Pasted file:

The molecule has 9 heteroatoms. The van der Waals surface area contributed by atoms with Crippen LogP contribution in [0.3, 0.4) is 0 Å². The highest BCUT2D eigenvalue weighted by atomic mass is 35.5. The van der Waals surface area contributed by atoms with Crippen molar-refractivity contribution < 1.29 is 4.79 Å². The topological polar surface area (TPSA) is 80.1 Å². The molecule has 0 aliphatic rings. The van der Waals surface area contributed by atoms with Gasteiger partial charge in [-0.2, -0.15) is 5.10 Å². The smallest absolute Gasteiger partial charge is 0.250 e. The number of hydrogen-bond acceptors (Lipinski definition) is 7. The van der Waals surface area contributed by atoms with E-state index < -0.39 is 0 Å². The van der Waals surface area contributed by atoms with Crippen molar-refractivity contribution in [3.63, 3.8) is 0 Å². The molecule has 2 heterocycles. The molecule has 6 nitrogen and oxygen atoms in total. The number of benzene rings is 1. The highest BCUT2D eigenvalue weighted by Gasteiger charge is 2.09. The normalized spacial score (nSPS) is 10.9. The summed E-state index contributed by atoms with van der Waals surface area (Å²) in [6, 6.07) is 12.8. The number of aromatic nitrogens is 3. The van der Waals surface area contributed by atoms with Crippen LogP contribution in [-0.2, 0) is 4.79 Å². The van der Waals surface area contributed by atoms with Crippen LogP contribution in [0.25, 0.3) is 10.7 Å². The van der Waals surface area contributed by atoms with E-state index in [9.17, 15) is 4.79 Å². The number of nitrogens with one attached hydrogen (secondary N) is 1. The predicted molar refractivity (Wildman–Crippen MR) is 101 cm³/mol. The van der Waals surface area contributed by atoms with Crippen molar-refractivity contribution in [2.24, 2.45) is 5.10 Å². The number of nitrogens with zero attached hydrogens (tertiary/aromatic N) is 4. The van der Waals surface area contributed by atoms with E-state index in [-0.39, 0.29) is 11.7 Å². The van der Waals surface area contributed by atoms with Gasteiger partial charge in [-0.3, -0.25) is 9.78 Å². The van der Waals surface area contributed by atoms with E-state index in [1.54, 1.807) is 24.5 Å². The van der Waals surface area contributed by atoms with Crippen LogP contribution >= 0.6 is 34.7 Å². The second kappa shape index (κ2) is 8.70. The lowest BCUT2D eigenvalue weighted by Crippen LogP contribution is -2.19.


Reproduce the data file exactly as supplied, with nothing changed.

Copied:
The molecule has 9 heteroatoms. The van der Waals surface area contributed by atoms with Crippen LogP contribution in [0.3, 0.4) is 0 Å². The highest BCUT2D eigenvalue weighted by atomic mass is 35.5. The van der Waals surface area contributed by atoms with Crippen molar-refractivity contribution < 1.29 is 4.79 Å². The topological polar surface area (TPSA) is 80.1 Å². The molecule has 0 aliphatic rings. The van der Waals surface area contributed by atoms with Gasteiger partial charge in [-0.2, -0.15) is 5.10 Å². The smallest absolute Gasteiger partial charge is 0.250 e. The number of hydrogen-bond acceptors (Lipinski definition) is 7. The van der Waals surface area contributed by atoms with E-state index < -0.39 is 0 Å². The van der Waals surface area contributed by atoms with Crippen molar-refractivity contribution in [3.63, 3.8) is 0 Å². The molecule has 2 heterocycles. The molecule has 6 nitrogen and oxygen atoms in total. The number of benzene rings is 1. The highest BCUT2D eigenvalue weighted by Gasteiger charge is 2.09. The normalized spacial score (nSPS) is 10.9. The summed E-state index contributed by atoms with van der Waals surface area (Å²) in [6, 6.07) is 12.8. The number of aromatic nitrogens is 3. The van der Waals surface area contributed by atoms with Crippen LogP contribution in [-0.2, 0) is 4.79 Å². The van der Waals surface area contributed by atoms with Crippen LogP contribution in [0.25, 0.3) is 10.7 Å². The van der Waals surface area contributed by atoms with E-state index in [9.17, 15) is 4.79 Å². The number of nitrogens with one attached hydrogen (secondary N) is 1. The predicted molar refractivity (Wildman–Crippen MR) is 101 cm³/mol. The van der Waals surface area contributed by atoms with Crippen molar-refractivity contribution in [2.24, 2.45) is 5.10 Å². The number of nitrogens with zero attached hydrogens (tertiary/aromatic N) is 4. The van der Waals surface area contributed by atoms with E-state index in [-0.39, 0.29) is 11.7 Å². The van der Waals surface area contributed by atoms with Gasteiger partial charge in [-0.3, -0.25) is 9.78 Å². The van der Waals surface area contributed by atoms with E-state index in [1.54, 1.807) is 24.5 Å². The van der Waals surface area contributed by atoms with Crippen LogP contribution >= 0.6 is 34.7 Å². The second kappa shape index (κ2) is 8.70. The lowest BCUT2D eigenvalue weighted by Crippen LogP contribution is -2.19.